When Heather talks to Wes Craven, she gains some understanding of how and why Nancy was created to be who she was. This is in conjunction with how fans feel about Nancy. All sentiments from here on out truly pay homage to her strength and how she has inspired others to be fearless in the face of fear. 

The juxtapositions between themed clips from Heather's Elm Street appearances and fan stories was a clever technique to keep you engaged and excited about the nostalgia one would experience watching. It's a fantastic hour and ten minutes that is full of insight that is as much for the fans of the series as it is for people interested in how monster villains become larger than life in society as well as the importance of the second wave of final girls in horror cinema, feminist context included.

Nancy for me was always on equal footing with Freddy. I had never seen a female character so proactive and emotionally vulnerable without being an annoying drama queen. She spent three films encompassing a bravery and selflessness while still maintaining her humanity. You can buy the DVD here and check out the neat site Heather & company put together. I can promise any fan it'll be your hard earned $19.99 well spent.

Extras included!

Popular posts from this blog

28 Black Women Horror Filmmakers

1. Zandashé Brown, Blood Runs Down (2018) 2. Raeshelle Cooke, Last Words (2015) 3. Tamara S. Hall, A Night At The Table (2019) 4. R. Shanea Williams, Paralysis (2015) 5. Monica Moore-Suriyage, Black In Red Out (2016)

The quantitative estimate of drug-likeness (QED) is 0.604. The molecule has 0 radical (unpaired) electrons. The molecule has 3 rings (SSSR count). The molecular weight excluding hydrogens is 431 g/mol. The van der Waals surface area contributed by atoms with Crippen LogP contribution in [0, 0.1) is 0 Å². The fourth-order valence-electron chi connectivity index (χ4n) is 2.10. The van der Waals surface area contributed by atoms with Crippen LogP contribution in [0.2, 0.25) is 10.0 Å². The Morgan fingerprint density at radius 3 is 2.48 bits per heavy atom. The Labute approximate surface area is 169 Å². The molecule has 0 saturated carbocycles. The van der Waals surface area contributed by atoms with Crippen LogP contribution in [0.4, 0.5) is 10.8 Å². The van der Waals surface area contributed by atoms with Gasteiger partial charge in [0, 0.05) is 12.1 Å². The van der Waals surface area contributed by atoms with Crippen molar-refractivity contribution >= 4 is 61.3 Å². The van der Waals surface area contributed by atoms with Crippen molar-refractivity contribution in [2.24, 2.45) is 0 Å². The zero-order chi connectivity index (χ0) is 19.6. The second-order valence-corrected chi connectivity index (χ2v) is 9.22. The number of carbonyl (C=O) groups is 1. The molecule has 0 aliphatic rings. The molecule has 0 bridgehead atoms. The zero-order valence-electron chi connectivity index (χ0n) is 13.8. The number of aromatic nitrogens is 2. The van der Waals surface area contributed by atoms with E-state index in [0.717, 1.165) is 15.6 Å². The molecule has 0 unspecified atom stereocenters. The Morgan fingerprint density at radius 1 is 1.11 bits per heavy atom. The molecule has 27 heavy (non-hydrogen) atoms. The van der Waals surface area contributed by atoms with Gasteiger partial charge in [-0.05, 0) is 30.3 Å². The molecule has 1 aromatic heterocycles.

How MIDSOMMAR Utilizes and Subverts Horror Movie Tropes of People of Color

By Mary Kay McBrayer ( @mkmcbrayer ) For a film that could have been easily white-washed, Ari Aster’s Midsommar does have an inclusive cast. Before our characters are even taken to Sweden where most of the film's dread fueled action takes place, we meet them in their college town. Dani (Florence Pugh) stresses about her sister’s scary email while her boyfriend, Christian (Jack Reynor) drinks at a bar with his buddies, only one of whom is black named Josh ( The Good Place 's William Jackson Harper). I have watched enough horror movies to know—and I’ve been brown enough long enough to know—that this setting does not bode well for a person of color. The token minority, say it with me, tends to die first. Because of this ratio, I expected a few other established tropes of the horror genre in Josh’s character, too, and I have to admit, I was delighted and surprised that nothing played out the way I expected.

Looking Back & Hoping Forward: Candyman

Candyman has been a delicate enigma, a tale, a very tepid preoccupation of mine since I was ten. It began with the gold glare of the sun through my mother’s bedroom window. Her often condensed space, accentuated by the imposing almost Beetlejuice-inspired black furniture, stationary yet bustling clutter; both new acquisitions and relics from a time before me. And her “bulbous” television as she would call the appliance, positioned central in her reliance on its distractions from her ever 40+ hour work weeks and (even with the father of her two youngest in the apartment), raising three children on her own. It faced her queen-size, perched on a dresser-storage hybrid. Likely, the time was Fall, possibly a video store rental. Sure, no one’s around, I’ll watch Candyman, why not. I had been watching films like Hellraiser since I was about six.